How can you ask people to live their everyday lives whilst taking away everything about the daily routine and everything they enjoy? Cases of depression and anxiety drop a significant amount once lockdown starts lifting, but another lockdown stops and starts this process. People start getting their lives back, and then when they begin to feel better, another lockdown comes along and sets them back to square one.
What Would Happen If Another Lockdown Started Now?
As stated, the first lockdown caused massive increases in mental health cases, which did not go away once the lockdown eased. It has been two years of jumping in and out of lockdowns. Each time an announcement for lockdown occurs, a more significant percentage of people go in with preexisting mental health issues. From previous lockdowns, they are still suffering as their progress stops.
Who Was Affected?
Arguably, every person on the planet has been affected by the pandemic. But with a focus on mental health, who has been affected the most? Studies show that children and young adults saw more impact from the pandemic than older adults and that many are still working through those effects.
Why Were Young Adults Affected The Most?
Two out of three students feel that they learn less due to closed schools, colleges, and universities. Classes resorted to online teaching for about a year, and even now, most universities still have 'blended' learning of a mix of face-to-face and online learning. This caused stress for many students as they paid to be at university and didn't feel they received their monies worth. In addition, libraries were closed with limited access to resources, but they still ended up with the same amount of debt in the end.
There is also the anxiety of many students now having a degree in a field with no jobs required due to COVID-19, so they feel like they have no future. Every time another lockdown starts, the number of students stressed for their future increases.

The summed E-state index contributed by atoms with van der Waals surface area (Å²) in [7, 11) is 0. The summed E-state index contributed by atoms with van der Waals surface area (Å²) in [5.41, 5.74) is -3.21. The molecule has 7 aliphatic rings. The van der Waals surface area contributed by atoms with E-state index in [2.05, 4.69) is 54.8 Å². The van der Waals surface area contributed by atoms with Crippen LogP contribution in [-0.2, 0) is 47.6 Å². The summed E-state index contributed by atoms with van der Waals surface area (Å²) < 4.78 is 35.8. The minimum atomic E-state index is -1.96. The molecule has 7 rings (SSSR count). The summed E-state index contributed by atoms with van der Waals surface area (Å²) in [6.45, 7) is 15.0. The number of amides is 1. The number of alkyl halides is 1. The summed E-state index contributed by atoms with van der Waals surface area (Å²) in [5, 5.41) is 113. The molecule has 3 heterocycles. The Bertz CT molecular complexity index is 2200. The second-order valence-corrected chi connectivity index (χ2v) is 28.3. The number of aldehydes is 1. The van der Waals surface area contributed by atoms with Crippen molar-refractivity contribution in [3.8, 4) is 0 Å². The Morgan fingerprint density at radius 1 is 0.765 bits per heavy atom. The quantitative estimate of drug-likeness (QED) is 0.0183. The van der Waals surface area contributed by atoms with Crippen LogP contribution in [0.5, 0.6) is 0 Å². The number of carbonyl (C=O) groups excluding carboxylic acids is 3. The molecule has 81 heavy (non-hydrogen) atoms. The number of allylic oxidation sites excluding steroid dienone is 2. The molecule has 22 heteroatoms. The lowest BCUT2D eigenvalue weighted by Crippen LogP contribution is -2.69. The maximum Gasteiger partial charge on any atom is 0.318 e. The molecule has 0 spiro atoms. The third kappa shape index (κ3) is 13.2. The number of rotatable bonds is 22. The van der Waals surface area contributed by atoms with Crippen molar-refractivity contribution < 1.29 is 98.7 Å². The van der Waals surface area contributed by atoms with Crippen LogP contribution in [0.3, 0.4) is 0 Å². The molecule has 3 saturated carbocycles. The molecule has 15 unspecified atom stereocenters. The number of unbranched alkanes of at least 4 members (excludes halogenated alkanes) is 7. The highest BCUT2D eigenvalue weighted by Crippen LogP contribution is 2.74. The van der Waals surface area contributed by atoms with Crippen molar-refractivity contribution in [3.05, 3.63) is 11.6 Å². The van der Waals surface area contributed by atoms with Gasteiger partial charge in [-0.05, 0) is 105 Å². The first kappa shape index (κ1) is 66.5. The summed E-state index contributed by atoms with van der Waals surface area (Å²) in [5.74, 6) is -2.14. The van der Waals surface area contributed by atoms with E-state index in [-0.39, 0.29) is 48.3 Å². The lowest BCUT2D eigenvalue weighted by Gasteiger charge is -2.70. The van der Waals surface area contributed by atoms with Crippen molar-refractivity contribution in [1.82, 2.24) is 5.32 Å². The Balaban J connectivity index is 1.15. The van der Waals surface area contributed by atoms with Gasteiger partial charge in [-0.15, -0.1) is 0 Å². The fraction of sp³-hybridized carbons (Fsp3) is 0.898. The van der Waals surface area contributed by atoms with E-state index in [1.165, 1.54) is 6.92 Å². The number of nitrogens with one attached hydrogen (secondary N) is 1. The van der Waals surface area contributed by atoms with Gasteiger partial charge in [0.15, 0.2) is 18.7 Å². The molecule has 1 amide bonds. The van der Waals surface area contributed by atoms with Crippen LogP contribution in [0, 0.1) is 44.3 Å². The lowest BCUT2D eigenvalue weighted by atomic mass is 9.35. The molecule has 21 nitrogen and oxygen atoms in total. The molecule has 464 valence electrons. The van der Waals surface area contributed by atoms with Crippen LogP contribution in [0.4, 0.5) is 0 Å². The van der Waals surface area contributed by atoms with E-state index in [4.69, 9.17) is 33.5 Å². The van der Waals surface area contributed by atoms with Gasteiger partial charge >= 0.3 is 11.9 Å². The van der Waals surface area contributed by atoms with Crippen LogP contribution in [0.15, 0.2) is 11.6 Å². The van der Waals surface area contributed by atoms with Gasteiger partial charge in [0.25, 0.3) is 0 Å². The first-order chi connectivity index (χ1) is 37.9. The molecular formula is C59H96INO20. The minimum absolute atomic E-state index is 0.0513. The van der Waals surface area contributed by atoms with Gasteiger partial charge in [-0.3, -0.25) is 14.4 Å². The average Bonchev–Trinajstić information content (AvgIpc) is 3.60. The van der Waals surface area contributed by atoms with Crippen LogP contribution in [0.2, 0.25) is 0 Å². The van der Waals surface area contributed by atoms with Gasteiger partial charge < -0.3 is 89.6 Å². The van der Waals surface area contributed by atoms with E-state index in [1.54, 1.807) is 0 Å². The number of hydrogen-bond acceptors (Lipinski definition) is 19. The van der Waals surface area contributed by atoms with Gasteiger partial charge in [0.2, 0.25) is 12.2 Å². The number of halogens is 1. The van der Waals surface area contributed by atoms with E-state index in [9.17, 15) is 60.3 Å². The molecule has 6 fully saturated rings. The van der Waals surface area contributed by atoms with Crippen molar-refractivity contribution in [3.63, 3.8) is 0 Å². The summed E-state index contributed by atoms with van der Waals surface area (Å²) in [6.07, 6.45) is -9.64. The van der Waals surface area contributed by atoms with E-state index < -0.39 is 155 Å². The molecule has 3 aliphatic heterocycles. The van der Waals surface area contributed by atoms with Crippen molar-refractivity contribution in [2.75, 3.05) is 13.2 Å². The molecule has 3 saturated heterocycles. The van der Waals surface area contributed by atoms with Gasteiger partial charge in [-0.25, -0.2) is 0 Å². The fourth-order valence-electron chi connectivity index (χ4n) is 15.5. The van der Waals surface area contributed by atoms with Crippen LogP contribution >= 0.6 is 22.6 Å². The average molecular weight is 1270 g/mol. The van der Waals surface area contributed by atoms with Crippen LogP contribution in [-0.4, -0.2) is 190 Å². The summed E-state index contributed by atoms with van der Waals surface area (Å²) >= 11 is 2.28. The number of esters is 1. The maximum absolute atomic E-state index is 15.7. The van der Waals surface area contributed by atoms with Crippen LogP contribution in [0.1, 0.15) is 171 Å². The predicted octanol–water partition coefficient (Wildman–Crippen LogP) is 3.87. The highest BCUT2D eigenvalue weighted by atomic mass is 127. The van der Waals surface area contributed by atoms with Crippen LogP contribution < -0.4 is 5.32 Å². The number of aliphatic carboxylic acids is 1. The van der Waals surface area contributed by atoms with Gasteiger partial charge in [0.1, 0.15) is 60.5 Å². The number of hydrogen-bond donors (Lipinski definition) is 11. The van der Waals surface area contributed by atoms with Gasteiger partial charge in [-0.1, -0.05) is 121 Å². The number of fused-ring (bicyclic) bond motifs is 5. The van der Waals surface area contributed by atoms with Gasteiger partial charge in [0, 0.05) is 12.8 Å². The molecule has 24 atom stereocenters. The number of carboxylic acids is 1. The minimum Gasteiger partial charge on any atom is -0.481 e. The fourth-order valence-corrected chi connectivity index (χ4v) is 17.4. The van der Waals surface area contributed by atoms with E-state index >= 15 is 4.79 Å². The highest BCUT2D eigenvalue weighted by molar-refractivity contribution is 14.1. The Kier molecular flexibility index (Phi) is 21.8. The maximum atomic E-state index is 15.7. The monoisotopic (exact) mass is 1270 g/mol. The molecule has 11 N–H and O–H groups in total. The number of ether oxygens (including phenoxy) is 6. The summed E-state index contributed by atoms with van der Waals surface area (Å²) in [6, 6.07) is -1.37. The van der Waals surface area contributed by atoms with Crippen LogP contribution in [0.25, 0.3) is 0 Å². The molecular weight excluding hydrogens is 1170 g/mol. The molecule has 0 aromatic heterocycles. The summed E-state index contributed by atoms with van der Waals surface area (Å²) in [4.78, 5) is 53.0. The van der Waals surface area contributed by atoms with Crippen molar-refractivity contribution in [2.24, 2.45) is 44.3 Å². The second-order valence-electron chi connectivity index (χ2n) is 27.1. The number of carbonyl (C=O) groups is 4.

As a result of the pandemic, two out of three young people's mental health has been affected. For example, they have been affected by anxiety or depression. At the start of lockdown, one in March 2020, one in ten people reported feeling lonely. However, as of February 2021, reports changed to one in four during the third lockdown wave. This shows us that people suffer more every time the government enforces another lockdown.
Another year, Hopefully Not Another Lockdown.
The last two years have been hard on us all. Whilst the pandemic is not over yet, we hope to avoid another lockdown and keep moving forward. Rebuilding your mental health is challenging, but we want to show that you are not alone in your journey. We have a lot of support methods in place to help you heal from the stress of the pandemic.
In the unfortunate event, another lockdown occurs, we are here to support and guide you through those times too. But hopefully, it won't come to that for the fourth time.
It's a new year, so take charge of healing yourself and making the most out of 2022.
Written By Guest Writer
Is The Coronavirus Pandemic Affecting Our Mental Health?
Yes, it is. The prominent psychological increase is stress or anxiety. Other impacts have been depression, loneliness, substance abuse and suicidal behaviour.
What Can I Do To Cope With The Effects Of COVID-19 Quarantine?
Physical activity and relaxation are great. WHO highly recommends one hundred fifty minutes of moderate exercise per week.
How Can I Cope With Change and Uncertainty During The COVID-19 Pandemic?
Focus on the short term—Acknowledge how you are feeling. Recognise your achievements and find something that you enjoy to keep you busy.